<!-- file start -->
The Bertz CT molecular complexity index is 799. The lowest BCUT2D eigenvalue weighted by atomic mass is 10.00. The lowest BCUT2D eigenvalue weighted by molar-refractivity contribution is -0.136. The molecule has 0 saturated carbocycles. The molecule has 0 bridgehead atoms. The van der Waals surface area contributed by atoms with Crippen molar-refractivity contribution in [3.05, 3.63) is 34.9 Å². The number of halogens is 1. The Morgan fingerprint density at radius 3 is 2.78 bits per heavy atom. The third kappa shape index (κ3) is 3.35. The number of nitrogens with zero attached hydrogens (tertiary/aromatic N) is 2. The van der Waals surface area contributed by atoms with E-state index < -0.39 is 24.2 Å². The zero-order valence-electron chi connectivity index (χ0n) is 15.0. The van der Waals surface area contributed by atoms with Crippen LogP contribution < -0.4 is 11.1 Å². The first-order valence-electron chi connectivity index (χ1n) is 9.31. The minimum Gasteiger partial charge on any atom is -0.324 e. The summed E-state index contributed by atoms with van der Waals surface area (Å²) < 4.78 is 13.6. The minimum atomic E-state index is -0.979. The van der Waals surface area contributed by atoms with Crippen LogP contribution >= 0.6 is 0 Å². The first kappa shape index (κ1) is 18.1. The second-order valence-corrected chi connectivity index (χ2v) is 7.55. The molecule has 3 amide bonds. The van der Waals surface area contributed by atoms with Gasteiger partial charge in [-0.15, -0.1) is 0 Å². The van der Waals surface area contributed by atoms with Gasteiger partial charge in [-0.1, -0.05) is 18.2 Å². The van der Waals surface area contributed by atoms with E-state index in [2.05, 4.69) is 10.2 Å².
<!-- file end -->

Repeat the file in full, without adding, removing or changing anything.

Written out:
The Bertz CT molecular complexity index is 799. The lowest BCUT2D eigenvalue weighted by atomic mass is 10.00. The lowest BCUT2D eigenvalue weighted by molar-refractivity contribution is -0.136. The molecule has 0 saturated carbocycles. The molecule has 0 bridgehead atoms. The van der Waals surface area contributed by atoms with Crippen molar-refractivity contribution in [3.05, 3.63) is 34.9 Å². The number of halogens is 1. The Morgan fingerprint density at radius 3 is 2.78 bits per heavy atom. The third kappa shape index (κ3) is 3.35. The number of nitrogens with zero attached hydrogens (tertiary/aromatic N) is 2. The van der Waals surface area contributed by atoms with E-state index < -0.39 is 24.2 Å². The zero-order valence-electron chi connectivity index (χ0n) is 15.0. The van der Waals surface area contributed by atoms with Crippen LogP contribution < -0.4 is 11.1 Å². The first-order valence-electron chi connectivity index (χ1n) is 9.31. The minimum Gasteiger partial charge on any atom is -0.324 e. The summed E-state index contributed by atoms with van der Waals surface area (Å²) < 4.78 is 13.6. The minimum atomic E-state index is -0.979. The van der Waals surface area contributed by atoms with Crippen LogP contribution >= 0.6 is 0 Å². The first kappa shape index (κ1) is 18.1. The second-order valence-corrected chi connectivity index (χ2v) is 7.55. The molecule has 3 amide bonds. The van der Waals surface area contributed by atoms with Gasteiger partial charge in [-0.15, -0.1) is 0 Å². The van der Waals surface area contributed by atoms with Gasteiger partial charge in [-0.1, -0.05) is 18.2 Å². The van der Waals surface area contributed by atoms with E-state index in [2.05, 4.69) is 10.2 Å².